In its seafood fraud report, Oceana Canada calls for boat-to-plate traceability, and uses the EU as an example of how more stringent regulatory requirements – including catch documentation and a carding system where countries are held responsible for policing their own supply chains – can have a positive impact. (Mislabelling fell from approximately 23 per cent in 2011 to seven per cent after 2014.) Last year, the U.S. implemented boat-to-border traceability in response to seafood fraud, which requires the importer to provide information including gear type, species and name, when and where the fish was caught, and proof of chain of custody. “They have all the right traceability requirements, but it stops at the border. So once seafood enters into the domestic commerce supply chain that information is lost, which is very problematic,” says Levin. “Mislabelling does happen once products have entered a country’s market as well as before. But it is a good first step because at least to the border level they’re requiring boat-to-border traceability. So it’s still better than what we have.”
According to Aline Dimitri, deputy chief food safety officer at the Canadian Food Inspection Authority (CFIA), the agency has been conducting authenticity testing and labelling reviews for many years, and while food fraud is “not a novel issue” for them, neither is it “extremely prevalent.” The CFIA relies on a combination of historic data, intelligence, surveillance, environmental scanning and customer complaints to determine its priorities. According to Dimitri, fewer than three per cent of the grievances the agency receives are related to food authenticity.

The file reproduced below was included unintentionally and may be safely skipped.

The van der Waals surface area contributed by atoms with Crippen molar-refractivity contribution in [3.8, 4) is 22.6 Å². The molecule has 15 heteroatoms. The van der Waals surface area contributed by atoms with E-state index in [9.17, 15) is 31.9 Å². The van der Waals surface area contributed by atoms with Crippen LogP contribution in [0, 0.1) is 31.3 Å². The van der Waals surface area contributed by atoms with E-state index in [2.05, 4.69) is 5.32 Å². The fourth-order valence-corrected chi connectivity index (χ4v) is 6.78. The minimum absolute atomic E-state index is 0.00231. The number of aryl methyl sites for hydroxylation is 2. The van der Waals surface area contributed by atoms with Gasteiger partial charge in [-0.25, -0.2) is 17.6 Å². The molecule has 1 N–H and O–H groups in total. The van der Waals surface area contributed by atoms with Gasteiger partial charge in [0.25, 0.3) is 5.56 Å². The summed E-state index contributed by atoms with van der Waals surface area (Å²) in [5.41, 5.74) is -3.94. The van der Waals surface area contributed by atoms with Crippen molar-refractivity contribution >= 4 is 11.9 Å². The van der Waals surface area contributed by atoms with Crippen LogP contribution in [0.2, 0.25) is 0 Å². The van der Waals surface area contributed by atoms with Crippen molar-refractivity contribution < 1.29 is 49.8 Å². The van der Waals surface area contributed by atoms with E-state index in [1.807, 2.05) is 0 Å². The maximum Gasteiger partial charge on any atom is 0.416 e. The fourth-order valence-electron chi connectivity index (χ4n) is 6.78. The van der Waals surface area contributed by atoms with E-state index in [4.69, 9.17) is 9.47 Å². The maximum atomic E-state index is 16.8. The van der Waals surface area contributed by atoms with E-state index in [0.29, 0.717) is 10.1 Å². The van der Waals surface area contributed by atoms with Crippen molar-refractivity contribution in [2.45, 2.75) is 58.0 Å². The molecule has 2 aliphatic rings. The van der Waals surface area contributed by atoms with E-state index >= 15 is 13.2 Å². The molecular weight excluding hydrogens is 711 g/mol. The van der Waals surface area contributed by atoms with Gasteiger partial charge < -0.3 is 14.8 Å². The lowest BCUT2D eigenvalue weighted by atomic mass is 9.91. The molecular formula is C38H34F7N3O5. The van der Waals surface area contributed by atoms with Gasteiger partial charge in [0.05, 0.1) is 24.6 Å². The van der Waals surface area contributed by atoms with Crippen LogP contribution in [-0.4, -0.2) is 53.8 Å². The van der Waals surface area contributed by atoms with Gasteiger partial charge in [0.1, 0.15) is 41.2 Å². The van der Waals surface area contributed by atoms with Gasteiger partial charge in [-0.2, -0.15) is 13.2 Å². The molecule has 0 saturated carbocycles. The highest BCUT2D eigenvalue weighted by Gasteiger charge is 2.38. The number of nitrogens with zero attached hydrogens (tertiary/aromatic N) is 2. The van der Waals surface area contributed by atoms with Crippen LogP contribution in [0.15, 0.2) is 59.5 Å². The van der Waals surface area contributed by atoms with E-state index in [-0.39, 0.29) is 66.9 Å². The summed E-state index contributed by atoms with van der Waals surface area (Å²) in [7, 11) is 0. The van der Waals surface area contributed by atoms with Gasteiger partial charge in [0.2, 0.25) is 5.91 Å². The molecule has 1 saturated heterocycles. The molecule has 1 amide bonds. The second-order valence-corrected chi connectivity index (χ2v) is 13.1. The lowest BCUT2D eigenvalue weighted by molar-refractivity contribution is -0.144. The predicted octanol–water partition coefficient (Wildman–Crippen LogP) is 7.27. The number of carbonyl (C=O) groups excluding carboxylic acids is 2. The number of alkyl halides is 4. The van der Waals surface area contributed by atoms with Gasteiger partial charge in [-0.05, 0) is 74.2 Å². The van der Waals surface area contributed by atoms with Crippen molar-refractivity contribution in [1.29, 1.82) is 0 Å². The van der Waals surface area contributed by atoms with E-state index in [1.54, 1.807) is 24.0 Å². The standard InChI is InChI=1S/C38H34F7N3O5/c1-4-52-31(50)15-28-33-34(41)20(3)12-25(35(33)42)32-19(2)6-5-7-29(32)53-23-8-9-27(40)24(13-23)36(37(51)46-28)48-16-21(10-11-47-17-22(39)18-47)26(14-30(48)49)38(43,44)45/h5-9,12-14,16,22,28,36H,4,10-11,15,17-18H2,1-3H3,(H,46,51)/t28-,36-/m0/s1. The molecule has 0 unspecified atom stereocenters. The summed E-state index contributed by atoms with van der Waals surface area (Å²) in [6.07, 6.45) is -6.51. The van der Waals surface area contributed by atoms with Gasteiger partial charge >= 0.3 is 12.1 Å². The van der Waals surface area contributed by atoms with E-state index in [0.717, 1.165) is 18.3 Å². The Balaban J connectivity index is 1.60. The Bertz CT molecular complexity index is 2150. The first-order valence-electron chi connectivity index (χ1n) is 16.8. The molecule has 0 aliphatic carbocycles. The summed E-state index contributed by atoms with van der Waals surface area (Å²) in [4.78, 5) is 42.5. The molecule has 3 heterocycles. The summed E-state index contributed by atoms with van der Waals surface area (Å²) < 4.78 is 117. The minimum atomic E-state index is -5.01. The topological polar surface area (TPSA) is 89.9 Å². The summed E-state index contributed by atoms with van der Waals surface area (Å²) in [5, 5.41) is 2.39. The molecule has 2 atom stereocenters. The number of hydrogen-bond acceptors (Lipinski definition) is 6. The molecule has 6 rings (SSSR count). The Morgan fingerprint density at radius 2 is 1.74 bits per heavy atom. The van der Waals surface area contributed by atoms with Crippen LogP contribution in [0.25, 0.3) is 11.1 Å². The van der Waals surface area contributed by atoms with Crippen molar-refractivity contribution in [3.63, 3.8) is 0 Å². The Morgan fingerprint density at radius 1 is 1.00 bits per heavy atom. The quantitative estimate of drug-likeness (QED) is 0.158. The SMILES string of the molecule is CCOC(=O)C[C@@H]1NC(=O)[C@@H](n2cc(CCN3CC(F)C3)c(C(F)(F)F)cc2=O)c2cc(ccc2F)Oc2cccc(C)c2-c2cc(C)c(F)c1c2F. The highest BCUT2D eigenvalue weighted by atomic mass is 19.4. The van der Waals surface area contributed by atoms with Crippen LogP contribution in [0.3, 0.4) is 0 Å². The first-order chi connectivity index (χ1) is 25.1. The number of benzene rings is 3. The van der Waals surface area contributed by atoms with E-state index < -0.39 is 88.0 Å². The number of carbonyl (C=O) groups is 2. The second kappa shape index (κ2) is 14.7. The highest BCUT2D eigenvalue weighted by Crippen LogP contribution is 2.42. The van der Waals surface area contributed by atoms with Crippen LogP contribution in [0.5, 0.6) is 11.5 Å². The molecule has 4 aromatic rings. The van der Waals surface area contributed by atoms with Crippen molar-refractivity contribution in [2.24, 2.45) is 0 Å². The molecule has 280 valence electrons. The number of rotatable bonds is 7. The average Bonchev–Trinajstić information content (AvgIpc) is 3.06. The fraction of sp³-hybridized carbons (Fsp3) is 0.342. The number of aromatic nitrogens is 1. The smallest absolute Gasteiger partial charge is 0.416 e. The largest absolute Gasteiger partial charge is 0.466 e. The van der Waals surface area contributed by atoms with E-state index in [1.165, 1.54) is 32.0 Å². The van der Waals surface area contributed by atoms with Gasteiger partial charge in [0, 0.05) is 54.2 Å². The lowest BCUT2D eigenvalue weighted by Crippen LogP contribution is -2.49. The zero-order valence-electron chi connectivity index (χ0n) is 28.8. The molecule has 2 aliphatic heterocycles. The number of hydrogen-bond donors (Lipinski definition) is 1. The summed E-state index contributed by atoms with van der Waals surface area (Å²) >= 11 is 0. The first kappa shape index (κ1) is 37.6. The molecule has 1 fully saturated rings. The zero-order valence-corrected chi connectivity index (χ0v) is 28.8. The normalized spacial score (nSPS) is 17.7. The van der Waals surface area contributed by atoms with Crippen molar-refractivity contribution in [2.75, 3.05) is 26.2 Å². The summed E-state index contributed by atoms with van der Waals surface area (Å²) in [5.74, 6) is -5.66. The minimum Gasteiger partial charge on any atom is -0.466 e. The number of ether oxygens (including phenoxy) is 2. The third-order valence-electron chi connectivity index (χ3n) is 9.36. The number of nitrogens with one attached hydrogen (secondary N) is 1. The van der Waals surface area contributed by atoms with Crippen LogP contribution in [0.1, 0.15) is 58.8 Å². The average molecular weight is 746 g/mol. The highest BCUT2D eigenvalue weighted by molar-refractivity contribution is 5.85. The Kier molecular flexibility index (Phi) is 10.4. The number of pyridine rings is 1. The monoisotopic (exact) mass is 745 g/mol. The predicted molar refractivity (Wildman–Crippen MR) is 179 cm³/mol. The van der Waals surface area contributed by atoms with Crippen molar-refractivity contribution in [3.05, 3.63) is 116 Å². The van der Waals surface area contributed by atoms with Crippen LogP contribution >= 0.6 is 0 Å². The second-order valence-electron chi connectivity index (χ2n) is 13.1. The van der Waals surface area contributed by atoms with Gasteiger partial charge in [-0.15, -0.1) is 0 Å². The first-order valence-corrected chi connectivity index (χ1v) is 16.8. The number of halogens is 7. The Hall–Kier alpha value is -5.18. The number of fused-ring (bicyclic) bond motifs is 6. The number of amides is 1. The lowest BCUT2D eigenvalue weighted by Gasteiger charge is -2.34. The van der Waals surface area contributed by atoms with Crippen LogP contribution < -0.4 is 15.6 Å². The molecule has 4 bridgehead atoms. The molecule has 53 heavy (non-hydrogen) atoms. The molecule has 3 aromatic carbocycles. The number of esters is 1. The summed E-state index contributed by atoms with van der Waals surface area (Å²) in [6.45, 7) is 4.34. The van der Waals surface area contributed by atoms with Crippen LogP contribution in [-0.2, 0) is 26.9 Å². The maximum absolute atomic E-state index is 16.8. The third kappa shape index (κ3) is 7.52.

Without full chain traceability, figuring out where or when the fraud occurred, and who should be held responsible, is an arduous (if not impossible) task.
However, if consumers are unaware that something like species substitution in fish is an issue, they’re unlikely to make that association and file a complaint should illness occur. Health impacts and other ramifications of food fraud can’t be quantified or investigated if people aren’t reporting them. Fraud is rooted in perceived opportunity: the ability to deceive without being caught. The fact that an act of deception goes undetected means the trickster was successful; not that it didn’t happen.
“I read the same things that come from different regulatory authorities right across the world and they say, ‘We have no evidence this is going on.’ Well, I will tell you, wherever I look in the world for fraud in the food system, I find it. Everywhere. So the harder you look, the more likely you are to find problems,” says Elliott. “And I think one of the problems with regulators (is) they’re very scared to look because they’ll find problems and then the next thing is, if you find a problem, then we’ve got to deal with it.”
Elliott draws a parallel between buying food and filling a prescription or boarding an airliner. People don’t ponder whether or not their prescription drugs are counterfeit or if the plane they’re boarding has been repaired with unapproved aircraft parts because there are measures in place to prevent these things from happening.